The Diary of Anne Frank gave rise to other genres. Anne’s diaries served as the source material for a play produced in 1955 and then as a film in 1959.

The genre of The Diary of Anne Frank, however, should not be the focus, or the reason for its selection into a curriculum or unit of study. Instead, it is the quality of the writing from a young girl that makes the diary a significant contribution to the literature of the 20th Century.Screenshot 2015-06-11 18.50.33

Novelist and former president of the PEN American Center, Francine Prose revisited the diary and was “struck by how beautiful and brilliant it is.” Prose’s research on Anne Frank as a writer culminated with her own retelling, Anne Frank: The Book, the Life, the Afterlife, in which she makes a strong case for the literary quality of Anne’s writing:

“And the more I thought about it, the more I realized how rarely people have really recognized what a conscious, incredible work of literature it is.”

In an interview on the PBS website, Prose was asked, “Do you think there is something about Anne Frank’s voice that continues to resonate with young people today?” Her response,

“I do. Because the diary was written by a kid, it is almost uniquely suited to be read by a kid. Salinger and Mark Twain certainly got certain things right about being a kid; but they weren’t kids when they wrote their books. The diary works on so many different levels.”

When selections from The Diary of Anne Frank were first published in the “Het Parool” on April 3, 1946, the historian Jan Romein also recognized how Anne’s young literary voice rose above the inhumanity that caused in her death at 15 years in the Bergen-Belsen concentration camp. In his review, he writes:

“… this apparently inconsequential diary by a child… stammered out in a child’s voice, embodies all the hideousness of fascism, more so than all the evidence at Nuremberg put together.”

Romein’s review elevates the “apparently inconsequential diary” as testimony in making a legal case against the Nazi regime. It is that power in Anne’s voice that makes her diary a powerful text to offer students, whether it fits the percentages in a CCSS aligned unit of study for an informational text or not.

Her entry on July 15, 1944, written 20 days before she and her family are betrayed to the Nazis reveals yet another genre:

 “I see the world being slowly transformed into a wilderness, I hear the approaching thunder that, one day, will destroy us too, I feel the suffering of millions. And yet, when I look up at the sky, I somehow feel that everything will change for the better, that this cruelty too shall end, that peace and tranquility will return once more.”

For there is poetry in that entry as well.

Who wants to rewrite curriculum this summer?

(Anyone? Anyone?…..)

Let’s be honest. Writing  or rewriting curriculum is a ongoing process that, while necessary, is not always seen as the most positive experience. Moreover, the suggestion of spending summer days writing curriculum (paid or unpaid) may trigger range of emotions, some strangely akin to the model offered by Swiss psychiatrist Elisabeth Kübler-Ross in her 1969 book, On Death and Dying.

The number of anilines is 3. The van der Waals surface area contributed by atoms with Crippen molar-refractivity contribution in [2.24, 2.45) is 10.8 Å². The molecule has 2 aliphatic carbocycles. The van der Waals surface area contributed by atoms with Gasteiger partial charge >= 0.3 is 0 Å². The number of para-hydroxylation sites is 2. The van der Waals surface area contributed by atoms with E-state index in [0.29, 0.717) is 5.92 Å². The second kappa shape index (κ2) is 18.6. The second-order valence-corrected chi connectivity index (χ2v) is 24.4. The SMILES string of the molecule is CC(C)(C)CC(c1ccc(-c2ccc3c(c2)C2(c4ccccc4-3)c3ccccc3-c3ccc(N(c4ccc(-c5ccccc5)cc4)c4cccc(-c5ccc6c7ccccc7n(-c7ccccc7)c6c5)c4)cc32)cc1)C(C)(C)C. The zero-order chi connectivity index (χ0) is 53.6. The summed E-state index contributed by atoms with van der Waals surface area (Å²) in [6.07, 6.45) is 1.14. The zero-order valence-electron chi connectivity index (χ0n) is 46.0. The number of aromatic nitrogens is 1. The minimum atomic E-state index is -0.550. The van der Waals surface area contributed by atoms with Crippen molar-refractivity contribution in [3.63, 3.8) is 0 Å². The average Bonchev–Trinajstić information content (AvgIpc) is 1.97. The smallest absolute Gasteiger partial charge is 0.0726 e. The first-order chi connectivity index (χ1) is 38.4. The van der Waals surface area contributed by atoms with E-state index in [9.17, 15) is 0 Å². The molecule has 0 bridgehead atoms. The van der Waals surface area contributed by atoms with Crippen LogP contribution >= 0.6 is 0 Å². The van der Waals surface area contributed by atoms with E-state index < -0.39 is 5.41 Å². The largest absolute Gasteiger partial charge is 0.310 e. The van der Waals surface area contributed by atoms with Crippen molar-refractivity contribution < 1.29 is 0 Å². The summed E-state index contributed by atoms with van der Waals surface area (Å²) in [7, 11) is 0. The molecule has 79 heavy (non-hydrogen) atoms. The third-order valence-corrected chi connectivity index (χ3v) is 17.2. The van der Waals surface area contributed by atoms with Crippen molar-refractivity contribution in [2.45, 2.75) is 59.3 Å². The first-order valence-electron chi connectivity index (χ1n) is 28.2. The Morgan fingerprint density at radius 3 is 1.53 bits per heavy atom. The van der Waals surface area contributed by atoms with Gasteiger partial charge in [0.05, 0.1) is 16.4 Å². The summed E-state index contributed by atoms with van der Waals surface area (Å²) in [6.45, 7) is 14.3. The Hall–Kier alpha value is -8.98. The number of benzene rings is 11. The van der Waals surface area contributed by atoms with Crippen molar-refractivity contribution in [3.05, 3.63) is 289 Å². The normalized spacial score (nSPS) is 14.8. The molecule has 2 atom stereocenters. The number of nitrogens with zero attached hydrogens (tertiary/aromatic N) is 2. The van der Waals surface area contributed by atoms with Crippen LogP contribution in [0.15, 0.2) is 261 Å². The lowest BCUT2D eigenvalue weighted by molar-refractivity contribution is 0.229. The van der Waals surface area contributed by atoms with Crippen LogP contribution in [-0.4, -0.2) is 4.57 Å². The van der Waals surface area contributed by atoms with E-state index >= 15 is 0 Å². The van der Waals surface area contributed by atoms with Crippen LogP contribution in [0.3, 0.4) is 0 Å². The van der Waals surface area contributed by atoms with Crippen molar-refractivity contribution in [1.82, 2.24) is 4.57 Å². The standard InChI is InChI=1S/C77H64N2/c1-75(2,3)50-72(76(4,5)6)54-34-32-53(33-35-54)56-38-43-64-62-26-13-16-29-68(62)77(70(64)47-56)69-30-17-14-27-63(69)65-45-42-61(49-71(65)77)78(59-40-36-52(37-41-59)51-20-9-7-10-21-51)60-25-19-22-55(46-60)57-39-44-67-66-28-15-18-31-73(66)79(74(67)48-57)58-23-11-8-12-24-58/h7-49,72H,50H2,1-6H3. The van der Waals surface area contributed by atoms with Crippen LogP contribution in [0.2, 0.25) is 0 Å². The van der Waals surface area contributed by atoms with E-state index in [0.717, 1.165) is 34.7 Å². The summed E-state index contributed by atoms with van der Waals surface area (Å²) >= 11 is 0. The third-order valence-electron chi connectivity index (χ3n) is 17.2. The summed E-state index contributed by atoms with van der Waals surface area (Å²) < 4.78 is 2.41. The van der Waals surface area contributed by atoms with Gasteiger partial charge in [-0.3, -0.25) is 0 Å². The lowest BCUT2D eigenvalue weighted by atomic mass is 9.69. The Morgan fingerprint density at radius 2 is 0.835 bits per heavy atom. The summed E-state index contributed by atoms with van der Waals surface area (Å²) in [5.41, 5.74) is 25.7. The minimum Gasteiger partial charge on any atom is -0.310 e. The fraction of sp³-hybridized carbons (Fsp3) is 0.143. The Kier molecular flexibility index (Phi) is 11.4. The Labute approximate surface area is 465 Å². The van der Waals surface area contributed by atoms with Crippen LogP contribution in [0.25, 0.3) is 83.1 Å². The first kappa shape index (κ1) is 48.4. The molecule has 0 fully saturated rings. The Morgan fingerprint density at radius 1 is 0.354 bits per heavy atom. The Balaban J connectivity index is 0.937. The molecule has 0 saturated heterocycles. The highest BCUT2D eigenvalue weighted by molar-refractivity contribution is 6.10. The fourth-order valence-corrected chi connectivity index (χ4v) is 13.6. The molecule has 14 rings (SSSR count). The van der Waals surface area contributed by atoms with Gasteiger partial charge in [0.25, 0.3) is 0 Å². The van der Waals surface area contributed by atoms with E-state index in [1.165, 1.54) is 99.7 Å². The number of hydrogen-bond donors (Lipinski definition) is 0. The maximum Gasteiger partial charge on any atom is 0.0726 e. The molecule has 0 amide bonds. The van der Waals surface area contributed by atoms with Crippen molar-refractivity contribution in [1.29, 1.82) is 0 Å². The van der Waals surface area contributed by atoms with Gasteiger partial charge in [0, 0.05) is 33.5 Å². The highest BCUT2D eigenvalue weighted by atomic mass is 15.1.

That model is commonly referred to as the “five stages of grief”, and those five stages have been applied to many different sciences, from the financial markets (The Five Stage of Bit-Coin Understanding in Fortune Magazine) to sports (The Five Stages of NFL Fan Grief in The Atlantic). The premise of the film Groundhog Day is that the protagonist Phil, is forced to repeat each day as he fails at each stage. Perhaps it is that kind of failure that makes educators confront curriculum revision exhibiting a range of different emotions.

Because the  Kübler-Ross model was developed to address the lack of curriculum in hospitals, the model contains language that is especially applicable to any form of curriculum in general. The descriptions in each of the five stages chronicle the emotional rollercoaster that educators at any grade level or in any content area may experience in addressing revisions to curriculum.

Five emotional stages of curriculum?

Five emotional stages of curriculum development: Denial, Anger, Bargaining, Depression, and in front, Acceptance.

 

 

1. Denial and Isolation

The first reaction to writing curriculum may be to deny the necessity of the rewrite entirely. According to Kubler Ross, this first reaction, “is a normal reaction to rationalize overwhelming emotions.” Since the overwhelming emotion from teachers at the end of the year (June) is most likely exhaustion, the idea of starting over may not generate a great deal of enthusiasm with the following protests:

“Didn’t we just do this last year?”
“I just finished the whole thing! Why does it need revising?”
“It was the snow day cancellations…I hear there is no polar vortex predicted for next year.”
“Face it…no matter what we write, we are never going to be able to get to World War II.”

2. Anger

As some approach writing curriculum in denial, others may express anger that may be aimed at inanimate objects. In the Kubler-Ross model, frustrations are directed at the PARCC or CCSS or any other state testing. The challenge to revise curriculum means confronting the incendiary topic of testing:

“There are not enough school hours to complete everything in that binder [of curriculum]to prepare students for that test.”
“Take away the tests, and I’ll deliver the curriculum.”
“It’s those tests that need to change!”

3. Bargaining

The normal reaction to feelings of helplessness and vulnerability can be seen as need to regain control, and in education the Kubler-Ross stage might be captured with statements like these: